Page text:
4. Halfway up Pioneer Peek, outside of Anchorage, Alaska.
The city is closeted by the Chugach Mountains, with so many massive peaks that some don’t even have names. Drive just a few miles up the highway towards Fairbanks, pull off and park, and start hiking/climbing up a peak that maybe nobody has ever climbed before. Before too long eagles will be flying by at eye level; airplanes will actually be lower than you. Sit. Marvel. Ignite.

3. After sundown in the early springtime of Phoenix, Arizona.
How many tourist destinations can list March as one of its best months to visit? The dessert really does cool down after dark. Step out among the Saguaro Cactus and light up. Pretend you’re a daredevil and the flame at the end of your cigar is warding off the coyotes and the rattlers.

2. On the street of Duck Alley, New York (or in whatever town you grew up).
There, you can use the cigar as your time machine, transporting you back to your first smoke, your oldest pal, your first love.

1. In the middle of the Brooklyn Bridge, Brooklyn/Manhattan, New York.
The verdict is in: The Brooklyn Bridge is the most beautiful edifice ever created by man. When the Roeblings, father and son, designed and built the bridge in the 1870’s and 80’s, it was roughly equivalent to someone building a bridge to the moon. The Bridge’s combination of engineering and artistry has never been equaled. Walk the foot path halfway across the East River, sit on a bench and gaze at the cathedral-like towers. Iron cables will cut squares and trapezoids above your head in the sky. Smoke there, and think about what man has wrought. Look over your shoulder at the Twin Towers site only if you want to be reminded that the work of man isn’t always this magnificent.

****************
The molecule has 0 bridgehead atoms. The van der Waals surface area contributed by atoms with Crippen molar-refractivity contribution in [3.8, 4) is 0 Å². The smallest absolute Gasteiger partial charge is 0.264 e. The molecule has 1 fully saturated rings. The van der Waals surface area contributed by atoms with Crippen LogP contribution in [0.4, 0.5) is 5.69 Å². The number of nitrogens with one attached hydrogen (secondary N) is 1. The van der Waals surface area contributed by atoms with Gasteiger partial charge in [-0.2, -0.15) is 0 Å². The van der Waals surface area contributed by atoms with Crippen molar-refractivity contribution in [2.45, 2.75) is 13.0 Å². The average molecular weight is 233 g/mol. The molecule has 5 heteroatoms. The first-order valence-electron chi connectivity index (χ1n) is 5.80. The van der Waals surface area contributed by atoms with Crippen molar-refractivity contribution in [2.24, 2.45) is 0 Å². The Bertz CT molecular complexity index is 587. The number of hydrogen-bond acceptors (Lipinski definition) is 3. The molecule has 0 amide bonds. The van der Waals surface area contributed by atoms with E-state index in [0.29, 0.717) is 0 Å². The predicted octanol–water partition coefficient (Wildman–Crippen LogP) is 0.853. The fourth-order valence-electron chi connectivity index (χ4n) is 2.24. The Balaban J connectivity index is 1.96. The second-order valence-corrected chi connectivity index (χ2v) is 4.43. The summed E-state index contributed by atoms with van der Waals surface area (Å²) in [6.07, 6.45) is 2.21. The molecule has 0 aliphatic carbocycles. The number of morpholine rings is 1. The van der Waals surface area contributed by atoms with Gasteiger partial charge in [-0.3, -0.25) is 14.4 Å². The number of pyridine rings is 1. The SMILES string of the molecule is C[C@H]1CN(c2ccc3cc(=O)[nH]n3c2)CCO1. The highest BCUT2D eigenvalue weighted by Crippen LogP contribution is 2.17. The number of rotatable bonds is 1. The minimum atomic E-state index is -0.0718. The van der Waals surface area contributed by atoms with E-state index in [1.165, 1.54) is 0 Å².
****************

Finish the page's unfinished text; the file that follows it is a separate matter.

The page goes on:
Jim DeFilippi is a crime novelist and cigar maker living in northern Vermont. His recent novels include The Family Farm and Duck Alley. Read his blog on Red Room.

[Photos: Flickr | alexbrn; Monica Arellano-Ongpin; bobistraveling; valentinapowers]

Pianos being installed at NYC landmarks

Those who love to tickle the ivories will now be able to spread that love in a much more public way thanks to the “Play Me, I’m Yours” project. Sing for Hope has coordinated a public art project which is installing 60 pianos at New York City landmarks. Each instrument was decorated uniquely by local artists. The pianos are located in parks streets and public areas across the city and are open to the anyone from today until July 5th. Maps are available online for those wishing to visit the pianos.

The public will be allowed to play the pianos from 9 AM until 10 PM each day at iconic spots such as Central Park and the Brooklyn Bridge. An attendant has been assigned to keep an eye on each instrument and cover them with a tarp in case of inclement weather.

British artist Luke Jerram conceptualized the idea. Before New York, he brought his idea to other cities around the globe such as Sao Paulo and London. In an interview Jerram said, “There’s going to be a huge amount of talent here. The piano’s actually a blank canvas for everyone’s creativity, really, so I just hope that the city enjoys it.”